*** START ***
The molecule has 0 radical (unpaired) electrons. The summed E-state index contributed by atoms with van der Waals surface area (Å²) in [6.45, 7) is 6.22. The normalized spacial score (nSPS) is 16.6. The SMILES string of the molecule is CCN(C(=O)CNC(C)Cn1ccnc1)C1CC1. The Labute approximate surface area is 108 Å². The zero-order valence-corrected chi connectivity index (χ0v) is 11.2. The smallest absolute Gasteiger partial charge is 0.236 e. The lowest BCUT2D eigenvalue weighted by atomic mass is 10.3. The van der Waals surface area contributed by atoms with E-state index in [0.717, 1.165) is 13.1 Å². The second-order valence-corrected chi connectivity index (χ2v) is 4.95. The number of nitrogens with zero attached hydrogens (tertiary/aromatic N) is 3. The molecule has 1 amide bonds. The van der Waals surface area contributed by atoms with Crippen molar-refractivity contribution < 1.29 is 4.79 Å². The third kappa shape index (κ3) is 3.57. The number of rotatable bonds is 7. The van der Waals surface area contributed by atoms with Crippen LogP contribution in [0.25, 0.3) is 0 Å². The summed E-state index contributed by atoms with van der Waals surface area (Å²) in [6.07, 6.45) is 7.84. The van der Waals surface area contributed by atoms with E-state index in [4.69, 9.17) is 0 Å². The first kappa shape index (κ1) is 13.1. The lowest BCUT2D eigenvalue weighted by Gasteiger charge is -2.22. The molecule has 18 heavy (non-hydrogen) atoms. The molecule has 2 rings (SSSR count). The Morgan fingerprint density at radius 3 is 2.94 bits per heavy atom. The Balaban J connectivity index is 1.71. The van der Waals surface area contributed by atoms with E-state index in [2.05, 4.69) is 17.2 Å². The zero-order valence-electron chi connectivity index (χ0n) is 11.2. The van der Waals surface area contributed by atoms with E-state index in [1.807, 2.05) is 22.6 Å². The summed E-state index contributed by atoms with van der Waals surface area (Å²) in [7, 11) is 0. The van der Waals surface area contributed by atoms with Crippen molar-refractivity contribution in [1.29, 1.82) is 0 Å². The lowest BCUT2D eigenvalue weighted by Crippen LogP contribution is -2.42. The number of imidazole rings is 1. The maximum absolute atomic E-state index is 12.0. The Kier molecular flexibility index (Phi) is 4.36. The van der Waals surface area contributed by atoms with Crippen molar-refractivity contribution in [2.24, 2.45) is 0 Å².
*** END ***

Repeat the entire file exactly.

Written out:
The molecule has 0 radical (unpaired) electrons. The summed E-state index contributed by atoms with van der Waals surface area (Å²) in [6.45, 7) is 6.22. The normalized spacial score (nSPS) is 16.6. The SMILES string of the molecule is CCN(C(=O)CNC(C)Cn1ccnc1)C1CC1. The Labute approximate surface area is 108 Å². The zero-order valence-corrected chi connectivity index (χ0v) is 11.2. The smallest absolute Gasteiger partial charge is 0.236 e. The lowest BCUT2D eigenvalue weighted by atomic mass is 10.3. The van der Waals surface area contributed by atoms with E-state index in [0.717, 1.165) is 13.1 Å². The second-order valence-corrected chi connectivity index (χ2v) is 4.95. The number of nitrogens with zero attached hydrogens (tertiary/aromatic N) is 3. The molecule has 1 amide bonds. The van der Waals surface area contributed by atoms with Crippen molar-refractivity contribution < 1.29 is 4.79 Å². The third kappa shape index (κ3) is 3.57. The number of rotatable bonds is 7. The van der Waals surface area contributed by atoms with Crippen LogP contribution in [0.25, 0.3) is 0 Å². The summed E-state index contributed by atoms with van der Waals surface area (Å²) in [6.07, 6.45) is 7.84. The van der Waals surface area contributed by atoms with E-state index in [4.69, 9.17) is 0 Å². The first kappa shape index (κ1) is 13.1. The lowest BCUT2D eigenvalue weighted by Gasteiger charge is -2.22. The molecule has 18 heavy (non-hydrogen) atoms. The molecule has 2 rings (SSSR count). The Morgan fingerprint density at radius 3 is 2.94 bits per heavy atom. The Balaban J connectivity index is 1.71. The van der Waals surface area contributed by atoms with E-state index in [2.05, 4.69) is 17.2 Å². The zero-order valence-electron chi connectivity index (χ0n) is 11.2. The van der Waals surface area contributed by atoms with E-state index in [1.807, 2.05) is 22.6 Å². The summed E-state index contributed by atoms with van der Waals surface area (Å²) in [7, 11) is 0. The van der Waals surface area contributed by atoms with Crippen molar-refractivity contribution in [1.29, 1.82) is 0 Å². The lowest BCUT2D eigenvalue weighted by Crippen LogP contribution is -2.42. The number of imidazole rings is 1. The maximum absolute atomic E-state index is 12.0. The Kier molecular flexibility index (Phi) is 4.36. The van der Waals surface area contributed by atoms with Crippen molar-refractivity contribution in [2.24, 2.45) is 0 Å².